Your first and ongoing responsibility as a business owner is to develop an effective business model.
This means creating, building and maintaining a long term relationship between buyer and seller. Ideally, that would also mean having multiple revenue streams from multiple product lines.
It’s sad, but many businesses merely “date” their customers. By this I mean that they’re in a short term relationship that is transactional in nature with no penalty for termination. It can end for many reasons or no reason at all.
Either party just walks away. There’s no loyalty and no real relationship. No harm, no foul.
More successful businesses “marry” their clients. By taking the leap to marriage, the customer becomes a client.
There is a big difference between the two ways of thinking about a business relationship. When the business and a client are married, both gain over the long term.
The depth of the relationship is about more than just money changing hands, or the frequency and volume of purchases. Over time, trust is established and it grows, deepening as both partners in the relationship look out for the other.
To demonstrate this concept, let me use a relatable example.
Let me share a true story about how two people in consumer service industries approach their business. One dates and the other marries clients.
A transactional mortgage broker is one who believes that you, the customer, will only make a single purchase and as a result, once that transaction is done, you’ll never need them again.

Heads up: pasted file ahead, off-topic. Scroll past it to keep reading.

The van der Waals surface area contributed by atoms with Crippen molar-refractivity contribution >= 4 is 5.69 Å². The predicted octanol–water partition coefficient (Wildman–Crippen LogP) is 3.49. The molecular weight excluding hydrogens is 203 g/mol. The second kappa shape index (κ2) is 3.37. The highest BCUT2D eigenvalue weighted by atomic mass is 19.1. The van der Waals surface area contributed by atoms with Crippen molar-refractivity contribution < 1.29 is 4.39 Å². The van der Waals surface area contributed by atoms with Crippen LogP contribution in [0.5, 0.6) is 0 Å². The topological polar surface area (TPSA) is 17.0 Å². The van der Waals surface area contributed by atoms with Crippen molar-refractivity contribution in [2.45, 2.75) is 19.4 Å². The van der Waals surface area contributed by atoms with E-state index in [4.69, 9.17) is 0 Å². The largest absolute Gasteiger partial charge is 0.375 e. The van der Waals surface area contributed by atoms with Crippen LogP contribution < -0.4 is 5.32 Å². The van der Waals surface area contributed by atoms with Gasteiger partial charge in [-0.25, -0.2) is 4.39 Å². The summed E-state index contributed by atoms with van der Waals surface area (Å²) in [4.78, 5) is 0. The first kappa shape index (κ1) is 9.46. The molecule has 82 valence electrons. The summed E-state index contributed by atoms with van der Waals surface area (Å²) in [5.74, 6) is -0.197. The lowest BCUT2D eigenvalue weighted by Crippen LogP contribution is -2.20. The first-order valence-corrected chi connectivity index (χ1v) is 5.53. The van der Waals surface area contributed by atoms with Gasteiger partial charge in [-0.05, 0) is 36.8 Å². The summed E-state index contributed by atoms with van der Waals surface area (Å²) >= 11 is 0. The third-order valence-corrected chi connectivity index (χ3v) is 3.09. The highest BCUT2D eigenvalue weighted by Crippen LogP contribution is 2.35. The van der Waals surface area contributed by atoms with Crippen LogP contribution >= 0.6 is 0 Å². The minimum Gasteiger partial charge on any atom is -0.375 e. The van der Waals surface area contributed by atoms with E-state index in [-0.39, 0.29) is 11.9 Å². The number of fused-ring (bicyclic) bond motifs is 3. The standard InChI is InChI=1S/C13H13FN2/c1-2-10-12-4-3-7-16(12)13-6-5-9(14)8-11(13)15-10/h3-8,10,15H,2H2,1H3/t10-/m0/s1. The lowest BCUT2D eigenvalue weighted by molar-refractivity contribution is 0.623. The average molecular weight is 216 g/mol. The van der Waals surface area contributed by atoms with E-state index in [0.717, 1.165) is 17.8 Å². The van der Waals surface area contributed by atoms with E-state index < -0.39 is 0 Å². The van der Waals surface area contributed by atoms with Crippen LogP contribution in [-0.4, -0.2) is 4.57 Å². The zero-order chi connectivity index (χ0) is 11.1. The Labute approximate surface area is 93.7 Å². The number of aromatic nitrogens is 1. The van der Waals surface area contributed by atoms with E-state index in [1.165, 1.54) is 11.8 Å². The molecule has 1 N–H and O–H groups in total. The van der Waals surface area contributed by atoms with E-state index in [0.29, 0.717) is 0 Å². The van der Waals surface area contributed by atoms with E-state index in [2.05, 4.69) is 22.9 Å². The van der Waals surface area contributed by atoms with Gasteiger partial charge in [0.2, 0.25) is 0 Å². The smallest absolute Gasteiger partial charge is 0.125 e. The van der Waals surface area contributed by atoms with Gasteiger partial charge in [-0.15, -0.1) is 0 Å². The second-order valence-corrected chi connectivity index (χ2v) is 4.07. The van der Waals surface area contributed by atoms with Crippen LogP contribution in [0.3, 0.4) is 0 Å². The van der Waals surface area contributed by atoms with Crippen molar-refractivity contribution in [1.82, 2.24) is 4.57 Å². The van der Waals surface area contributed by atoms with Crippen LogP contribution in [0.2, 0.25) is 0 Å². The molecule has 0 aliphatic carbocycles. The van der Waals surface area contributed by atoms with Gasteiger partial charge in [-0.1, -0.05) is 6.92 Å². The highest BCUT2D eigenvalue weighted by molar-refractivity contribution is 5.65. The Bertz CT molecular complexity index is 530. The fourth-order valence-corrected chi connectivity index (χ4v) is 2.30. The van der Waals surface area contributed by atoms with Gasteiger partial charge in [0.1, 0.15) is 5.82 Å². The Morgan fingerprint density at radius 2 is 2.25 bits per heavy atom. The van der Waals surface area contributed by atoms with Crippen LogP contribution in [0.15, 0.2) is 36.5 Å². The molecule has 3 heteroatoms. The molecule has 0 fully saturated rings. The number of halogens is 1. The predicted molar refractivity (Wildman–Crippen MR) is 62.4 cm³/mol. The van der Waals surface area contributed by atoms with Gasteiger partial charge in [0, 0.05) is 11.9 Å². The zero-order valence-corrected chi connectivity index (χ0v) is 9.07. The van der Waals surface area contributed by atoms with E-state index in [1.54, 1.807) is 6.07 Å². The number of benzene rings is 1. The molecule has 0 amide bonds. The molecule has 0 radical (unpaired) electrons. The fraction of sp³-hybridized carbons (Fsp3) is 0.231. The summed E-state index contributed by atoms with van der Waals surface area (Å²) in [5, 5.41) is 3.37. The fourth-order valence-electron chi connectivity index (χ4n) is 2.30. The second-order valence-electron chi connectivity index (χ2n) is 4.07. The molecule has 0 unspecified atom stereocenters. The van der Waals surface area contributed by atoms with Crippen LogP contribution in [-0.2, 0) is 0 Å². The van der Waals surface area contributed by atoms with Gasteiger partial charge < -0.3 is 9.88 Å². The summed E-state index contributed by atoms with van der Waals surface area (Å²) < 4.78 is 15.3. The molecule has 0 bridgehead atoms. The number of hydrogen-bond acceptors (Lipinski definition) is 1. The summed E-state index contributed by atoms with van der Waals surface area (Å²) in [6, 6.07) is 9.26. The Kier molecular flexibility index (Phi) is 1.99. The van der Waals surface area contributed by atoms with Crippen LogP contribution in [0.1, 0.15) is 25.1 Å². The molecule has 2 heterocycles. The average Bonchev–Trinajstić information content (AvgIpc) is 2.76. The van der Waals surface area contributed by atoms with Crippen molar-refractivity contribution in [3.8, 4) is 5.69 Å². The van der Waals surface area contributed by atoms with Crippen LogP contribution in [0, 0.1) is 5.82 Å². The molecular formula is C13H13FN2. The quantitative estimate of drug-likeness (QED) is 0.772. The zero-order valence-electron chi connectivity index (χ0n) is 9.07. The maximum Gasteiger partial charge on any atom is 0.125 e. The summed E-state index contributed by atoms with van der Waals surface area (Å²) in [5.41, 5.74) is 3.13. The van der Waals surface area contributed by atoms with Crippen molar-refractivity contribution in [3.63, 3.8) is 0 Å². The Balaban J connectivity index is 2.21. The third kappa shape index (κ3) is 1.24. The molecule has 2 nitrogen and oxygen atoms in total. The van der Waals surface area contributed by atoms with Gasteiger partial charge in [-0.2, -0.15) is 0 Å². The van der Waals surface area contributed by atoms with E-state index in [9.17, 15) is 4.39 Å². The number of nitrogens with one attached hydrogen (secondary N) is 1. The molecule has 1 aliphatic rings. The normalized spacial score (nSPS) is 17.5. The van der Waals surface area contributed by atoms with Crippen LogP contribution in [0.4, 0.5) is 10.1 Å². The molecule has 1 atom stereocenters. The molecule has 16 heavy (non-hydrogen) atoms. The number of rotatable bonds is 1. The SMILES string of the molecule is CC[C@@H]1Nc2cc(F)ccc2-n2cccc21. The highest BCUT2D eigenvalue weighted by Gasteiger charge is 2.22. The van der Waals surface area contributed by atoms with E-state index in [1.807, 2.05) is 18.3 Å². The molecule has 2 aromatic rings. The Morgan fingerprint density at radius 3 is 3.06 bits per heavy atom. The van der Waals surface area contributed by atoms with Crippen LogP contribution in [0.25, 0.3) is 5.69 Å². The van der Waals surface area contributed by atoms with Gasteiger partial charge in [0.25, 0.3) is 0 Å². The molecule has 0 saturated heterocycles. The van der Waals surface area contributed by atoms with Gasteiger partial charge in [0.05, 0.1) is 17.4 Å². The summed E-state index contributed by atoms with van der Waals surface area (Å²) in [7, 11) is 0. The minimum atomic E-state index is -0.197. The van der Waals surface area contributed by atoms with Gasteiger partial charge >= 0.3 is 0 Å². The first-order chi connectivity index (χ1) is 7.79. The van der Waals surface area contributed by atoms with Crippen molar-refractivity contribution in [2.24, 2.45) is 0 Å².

This type of broker searches for the best deal, but not necessarily the best deal for their customer.
I speak from personal experience; as a first time home buyer, I fell for this. The broker said I got a great deal. After I signed the loan documents, I found out I no longer had that great deal.
The broker got the great deal.
At that time it was a legal and acceptable practice for mortgage lenders to offer and provide brokers financial and other incentives. The broker had the dating mindset, and saw an opportunity to make additional money quickly, regardless of the fact that the product being purchased was not what I wanted.
This broker was interested in closing the deal as quickly as possible, so that she could move on to her next … customer.
We closed, got the keys to the house, along with a home loan with terms we didn’t want. We never heard from the mortgage broker again. Not a word.
Our realtor was quite different. He worked side by side with us from searching for the right home to the closing and beyond.
He believed in delayed gratification, knowing that our situation was going to make for a longer escrow. He was patient and understanding.
The realtor doesn’t call us when he wants to sell us something. He reaches out to us several times a year, checking in on how we are, asking if he can help us find quality service providers for maintaining our house, letting us know what the comps are in the neighborhood.
Each year, on the anniversary of our closing, he sends us a nice handwritten note telling us how many years we’ve been homeowners and making sure we know he is available to us; all we need to do is call.
This kind of person is a trusted advisor, one you would refer without hesitation to others; one you would and do work with yourself on a long-term basis.
The lessons to be shared from this experience are many. My question: what type of relationship best suits your need?
Ken Keller is a syndicated business columnist focused on the leadership needs of small and midsize closely held companies. Contact him at KenKeller@SBCglobal.net. Keller’s column reflects his own views and not necessarily those of this media outlet.